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And there he threw the wash about
On both sides of the way, Just like unto a trundling mop,
Or a wild-goose at play.
At Edmonton his loving wife
From the balcony spied,
To see how he did ride.
Stop, stop, John Gilpin !-Here's the house
They all at once did cry,
Said Gilpin-fo am I.
But yet his horse was not a whit
Inclined to tarry there,
Full ten miles off, at Ware,
So So like an arrow swift he few
Shot by an archer strong,
The middle of my song.
Away went Gilpin, out of breath,
And sore against his will, ..
His horse at last stood still.
The Callender amazed to see
His neighbour in such trim,
And thus accosted him
What news? what news? your tidings tell,
Tell me you must and shall
Now Gilpin had a pleasant wie
And loved a timely joke, And thus unto the Callender
In merry guise he spoke
I came becaufe your horse would come ;
And if I well forebode,
They are upon the road.
The Callender, right glad to find
His friend in merry pin, Return'd him not a single word,
But to the house went in.
Whence straight he came with hat and wig,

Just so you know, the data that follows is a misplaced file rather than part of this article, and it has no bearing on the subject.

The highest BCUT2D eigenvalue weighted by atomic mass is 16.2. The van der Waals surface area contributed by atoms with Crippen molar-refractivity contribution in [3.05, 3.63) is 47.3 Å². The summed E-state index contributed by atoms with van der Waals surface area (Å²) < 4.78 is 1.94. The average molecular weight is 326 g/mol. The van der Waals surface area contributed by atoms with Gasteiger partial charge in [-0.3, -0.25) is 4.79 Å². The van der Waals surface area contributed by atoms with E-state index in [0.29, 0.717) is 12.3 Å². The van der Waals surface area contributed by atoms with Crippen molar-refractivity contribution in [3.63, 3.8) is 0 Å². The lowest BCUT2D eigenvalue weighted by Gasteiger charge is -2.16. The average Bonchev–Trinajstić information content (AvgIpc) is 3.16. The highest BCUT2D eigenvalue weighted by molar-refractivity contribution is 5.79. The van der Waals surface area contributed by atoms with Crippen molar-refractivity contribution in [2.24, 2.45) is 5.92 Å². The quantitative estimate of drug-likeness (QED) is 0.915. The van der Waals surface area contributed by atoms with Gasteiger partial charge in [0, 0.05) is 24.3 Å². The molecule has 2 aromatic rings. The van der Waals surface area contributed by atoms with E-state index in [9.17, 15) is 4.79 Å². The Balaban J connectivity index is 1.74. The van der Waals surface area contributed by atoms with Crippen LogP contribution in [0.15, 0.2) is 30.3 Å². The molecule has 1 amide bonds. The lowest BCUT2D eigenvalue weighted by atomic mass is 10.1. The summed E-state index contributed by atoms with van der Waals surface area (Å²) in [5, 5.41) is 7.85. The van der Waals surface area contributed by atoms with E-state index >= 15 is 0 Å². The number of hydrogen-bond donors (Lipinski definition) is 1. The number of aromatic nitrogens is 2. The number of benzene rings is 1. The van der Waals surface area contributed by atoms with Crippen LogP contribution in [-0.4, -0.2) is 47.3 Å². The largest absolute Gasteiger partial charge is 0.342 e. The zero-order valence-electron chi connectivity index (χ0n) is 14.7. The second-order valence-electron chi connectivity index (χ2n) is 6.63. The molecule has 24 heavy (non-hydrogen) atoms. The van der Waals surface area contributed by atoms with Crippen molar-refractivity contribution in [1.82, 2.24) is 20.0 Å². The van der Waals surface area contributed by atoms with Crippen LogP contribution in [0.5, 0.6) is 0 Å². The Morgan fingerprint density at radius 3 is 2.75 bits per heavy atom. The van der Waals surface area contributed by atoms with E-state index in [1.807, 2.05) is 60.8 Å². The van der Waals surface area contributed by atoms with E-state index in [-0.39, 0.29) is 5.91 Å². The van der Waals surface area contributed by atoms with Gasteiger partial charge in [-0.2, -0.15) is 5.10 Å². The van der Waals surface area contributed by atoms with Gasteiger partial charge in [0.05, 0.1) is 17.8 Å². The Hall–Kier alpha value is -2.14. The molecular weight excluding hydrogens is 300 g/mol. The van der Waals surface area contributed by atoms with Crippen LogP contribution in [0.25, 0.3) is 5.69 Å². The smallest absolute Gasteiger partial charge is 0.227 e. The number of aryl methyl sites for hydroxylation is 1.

A wig that flow'd behind,
He held them up, and in his turn
Thus show'd his ready wit,
But let me scrape the dirt away
That hangs upon your face;
Be in a hungry case,
Said John-It is my wedding-day,
And all the world would stare,
If wife should dine at Edmonton
And I should dine at Ware,
So turning to his horse, he said,
I am in haste to dine, 'Twas for your pleasure you caine here,
You shall go back for mine.
Ah luckless speech, and bootlefs boast !
For which he paid full dear, For while he spake a braying ass
Did sing most loud and clear.
Whereat his horse did snort as he
Had heard a lion roar,
And gallop'd off with all his might
As he had done before.
Away went Gilpin, and away
Went Gilpin's hat and wig; He lost them sooner than at first,
For why? they were too big,
Now Mistress Gilpin, when fhe faw
Her husband posting down Into the country